Originally published in NEW WOMAN magazine in February 1991
Divorce doesn’t mean you and your children have to live in poverty.
A leading divorce lawyer answers some common questions on how to safeguard
your financial future.
SOCIAL SCIENTISTS HAVE A NAME for divorced mothers: the new poor. One study
shows former wives and their children in California suffering a 73 percent
loss in their standard of living while ex-husbands gain 42 percent. Ironically,
a significant number of women today are in financial need as a result
of new divorce laws that declared them to be the legal equals of men rather
than helpless dependents. But in most families men still control the money,
and women in our society do not have equal career opportunities and earning
power. In addition, judges in divorce cases, often older men, are not
always sensitive to the true needs of mothers and young children. As a
result, equality on paper has turned into deprivation in real life.
As a divorce lawyer I constantly see women wrenched from comfortable homes
and thrown into near-poverty, struggling to give their children a semblance
of the life they had before the family breakup. If you are facing divorce,
it is best to seek a skillful, tough-minded matrimonial lawyer to represent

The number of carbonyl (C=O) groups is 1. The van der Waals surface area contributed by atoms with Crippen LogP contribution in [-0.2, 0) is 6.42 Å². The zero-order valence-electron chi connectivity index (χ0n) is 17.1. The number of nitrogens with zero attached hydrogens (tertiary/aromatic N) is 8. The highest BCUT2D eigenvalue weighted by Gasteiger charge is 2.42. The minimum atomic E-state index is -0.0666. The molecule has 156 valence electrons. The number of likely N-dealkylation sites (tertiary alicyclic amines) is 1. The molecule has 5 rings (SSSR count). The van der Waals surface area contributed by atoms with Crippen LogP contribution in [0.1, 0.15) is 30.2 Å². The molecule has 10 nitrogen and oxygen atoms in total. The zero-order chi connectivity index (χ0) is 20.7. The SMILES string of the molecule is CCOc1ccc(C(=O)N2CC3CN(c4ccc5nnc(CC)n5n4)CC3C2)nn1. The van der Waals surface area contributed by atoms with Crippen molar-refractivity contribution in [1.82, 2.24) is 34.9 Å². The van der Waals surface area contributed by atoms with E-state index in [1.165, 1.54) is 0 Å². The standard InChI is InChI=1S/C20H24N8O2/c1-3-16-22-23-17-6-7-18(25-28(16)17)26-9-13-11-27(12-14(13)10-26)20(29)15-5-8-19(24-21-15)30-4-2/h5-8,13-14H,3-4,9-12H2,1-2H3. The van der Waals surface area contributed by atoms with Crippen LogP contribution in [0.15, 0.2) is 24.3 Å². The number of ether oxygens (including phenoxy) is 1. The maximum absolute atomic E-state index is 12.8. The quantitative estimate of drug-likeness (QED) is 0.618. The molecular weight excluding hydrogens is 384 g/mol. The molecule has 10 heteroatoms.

you, because not all lawyers are experienced at anticipating a single
mother’s financial needs, and state laws vary. There is also much
that you need to know and do to protect yourself and your children. If
you are already divorced, there are steps you can take to increase your
support or collect it when your ex-husband stops paying. Here are answers
to the most crucial questions.
My soon-to-be ex-husband tells me I’m entitled to only 17 percent
of his income as support for our child. But this is not nearly enough.
What can I do?
State guidelines for child support vary. New York, which is fairly typical,
allots the following percentages of a couple’s combined income up
to $80,000 a year: 17 percent for one child, 25 percent for two, 29 percent
for three, 31 percent for four, and 35 percent for five or more. Judges
still have much leeway, and their custody awards are uncertain, To obtain
maximum support, you and your lawyer will have to start by getting a fix
on how much of your family’s income has gone for the child’s
upkeep in the past and then look ahead to the additional expenses of two
households—a second car, the need for baby-sitters, etc. (One estimate
is that it takes between 75 and 80 percent of the former family’s
income for a mother and two children to live alone at the same standard.)
If your divorce goes to trial, you will have to present evidence about
your family’s standard of living: vacations, private schools, summer
camps, music lessons, and any other advantages the child has had. Beyond
that, if you have stayed home and now are going out to work, you should
anticipate what it will cost for child care.
I stopped working when my daughter was born five years ago. It will take
time to get back into the job market. Can I get alimony for myself as
well as child support?
Under the new laws, long-term alimony is rare. Now called rehabilitative
maintenance, it is usually given for only two or three years to women
in your situation. The courts assume this is sufficient time for a former
wife to update her job skills or get training to enable her to support
herself. How a woman is supposed to do this while raising a young child
and trying to find affordable day care isa problem that judges (and ex-husbands)